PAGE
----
Blog, news and reviews from Snowdonia Fly Fishing Guides
It was bitter cold yesterday and as we pulled up to river the snow flakes were the size of golf balls, I exaggerate not, and even the hot coffee, sausage rolls and cheese and potato pasties did nothing to warm us up.
We hit the river with little expectation, but lots of hope, that we'd find some fish. Lady luck was on our side and we managed to bring more than a few grayling to the net. As the sun fell behind the mountains and the temperatures dropped we called it a day with tales of fingers so cold you could snap 'em off and some lovely hard won fish.
Today I've forgotten about how cold it was but the memory of the fish caught will stay with me.
Pretty little river Dee winter grayling. Several were caught on an icy cold January morning on small beaded nymphs.
I had a good day out on the Dee last week with some other members of the Grayling Society. A cool, bright day with a slow start but as the morning warmed the fish started to move. Even though the river was running high and fast it was clear and most fish were caught on spider patterns and dry flies.
Even though there wasn't a hatch this beautiful 'lady of the stream' rose to take a Klinkhamer from the surface.
Although it's not quite winter it was a cold, clear day yesterday and the temperature barely got above freezing. The fishing, though not easy, did prove to be productive. Since the weather, and water temperatures have cooled the fish are a lot more feisty. These lively little grayling were just two of several caught on a variety of flies from beaded nymphs, through spiders to dries.
It's not unusual to catch out of season wild spotties when fishing for grayling. This beautiful specimen of a river Dee wild brown trout was quickly released unharmed.
Another lump of a grayling caught by a satisfied client last week. This one rose to take an elk hair caddis.
Now I freely admit that Euro/Czech/French (call it what you will) nymphing isn't my favourite way to catch grayling, but it can be effective.
Personally I like to cast a fly line when I'm fishing and get as much pleasure casting as I do catching fish, and tossing a team of nymphs just doesn't do it for me, I find nymphing boring (there I said it)!
But it is a very useful tool to have in your angling armoury and when the fish are in deep fast water it's a technique I employ to great effect.
Had a few hours on the river Dee yesterday, for most of the time it was lashing down with rain and a biting cold wind was blowing but the colder weather encouraged the fish to feed. Most were smaller grayling and 'spotties' but all were lively and good sport
Grayling are a surprisingly delicate fish, they fight hard but it takes a lot out of them.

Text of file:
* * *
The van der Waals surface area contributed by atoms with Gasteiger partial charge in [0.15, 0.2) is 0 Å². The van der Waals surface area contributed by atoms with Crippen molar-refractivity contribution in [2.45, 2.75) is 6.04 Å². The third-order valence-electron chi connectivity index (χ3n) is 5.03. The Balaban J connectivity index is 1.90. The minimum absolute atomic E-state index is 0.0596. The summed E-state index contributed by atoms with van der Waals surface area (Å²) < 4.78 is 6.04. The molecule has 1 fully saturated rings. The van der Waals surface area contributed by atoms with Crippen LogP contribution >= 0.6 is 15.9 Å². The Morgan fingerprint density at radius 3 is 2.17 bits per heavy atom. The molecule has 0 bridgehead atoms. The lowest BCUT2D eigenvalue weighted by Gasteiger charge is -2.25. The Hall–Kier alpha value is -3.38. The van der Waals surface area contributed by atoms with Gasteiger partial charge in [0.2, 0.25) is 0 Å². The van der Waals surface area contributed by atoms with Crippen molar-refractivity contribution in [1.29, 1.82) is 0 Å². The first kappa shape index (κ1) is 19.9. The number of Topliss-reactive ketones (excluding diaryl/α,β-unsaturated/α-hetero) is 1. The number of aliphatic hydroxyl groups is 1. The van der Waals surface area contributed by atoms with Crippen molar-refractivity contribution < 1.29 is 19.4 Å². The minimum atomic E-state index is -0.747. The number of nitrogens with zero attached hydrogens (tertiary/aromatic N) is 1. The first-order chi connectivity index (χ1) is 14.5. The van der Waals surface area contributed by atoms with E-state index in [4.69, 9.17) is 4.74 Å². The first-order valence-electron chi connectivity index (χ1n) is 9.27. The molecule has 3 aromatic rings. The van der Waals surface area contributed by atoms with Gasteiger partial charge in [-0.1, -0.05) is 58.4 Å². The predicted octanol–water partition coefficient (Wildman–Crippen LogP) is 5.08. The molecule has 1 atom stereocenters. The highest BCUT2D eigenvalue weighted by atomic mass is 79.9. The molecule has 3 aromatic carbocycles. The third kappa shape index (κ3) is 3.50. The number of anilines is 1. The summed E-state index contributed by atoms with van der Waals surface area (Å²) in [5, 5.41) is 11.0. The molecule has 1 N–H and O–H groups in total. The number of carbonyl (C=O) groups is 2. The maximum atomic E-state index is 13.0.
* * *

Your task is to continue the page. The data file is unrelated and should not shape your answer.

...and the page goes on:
Please handle them with care, respect and minimise their time out of water, give them time to recover whilst supporting them and allow them to swim away under their own steam. Do not pull them backwards as this forces water through their gills the wrong way and can lead to foreign bodies entering their gill covers.
I now use a chest mounted GoPro that allows me to take pictures or videos without having to mess about with a hand held camera.
Well the 2018 - 19 season got off to a great start. Whilst it was a wet day it was most definitely not a damp squib. The river levels are still low but the water temperature has dropped bringing the fish out of their stupor. In amongst the profusion of salmon parr and small brownies were some large 'ladies of the stream' with a hunger that needed to be satisfied.
The weather here is amazing. After a long, very cold winter and cool wet spring we've had weeks of unbroken hot, sunny weather. The rivers and lakes are low but surprisingly productive with brown trout, sea trout, grayling regularly being caught along with the occasional smolt.
I love summer fishing, there's not a lot better than standing waist deep in a river, fishing a dry fly, with the sun beating down.
The last few weeks have seen spectacular hatches of aquatic and terrestrial flies and the sport has been excellent. Long may it continue.
Whilst I love fishing the rivers in the region I equally enjoy taking a walk up into the mountains in search of truly wild spotties (brown trout).
This stunning large upland lake is full of wild brown trout that only get to see an artificial fly on my rare visits. This isn't a long thin lake but the reflected hills give that impression.
Guided fly fishing trips on rivers, streams and upland lakes in Snowdonia. and surrounding areas of North Wales.
Fishing for summer & winter grayling and wild brown trout.in the spectacular, tranquil countryside that is Snowdonia National Park.
Fly fishing and casting lessons for beginners. Casting fault analysis, single handed spey, slack line and presentation casting tuition for more experienced fly fishers.
Develop your watercraft skills on freestone rivers and upland lakes.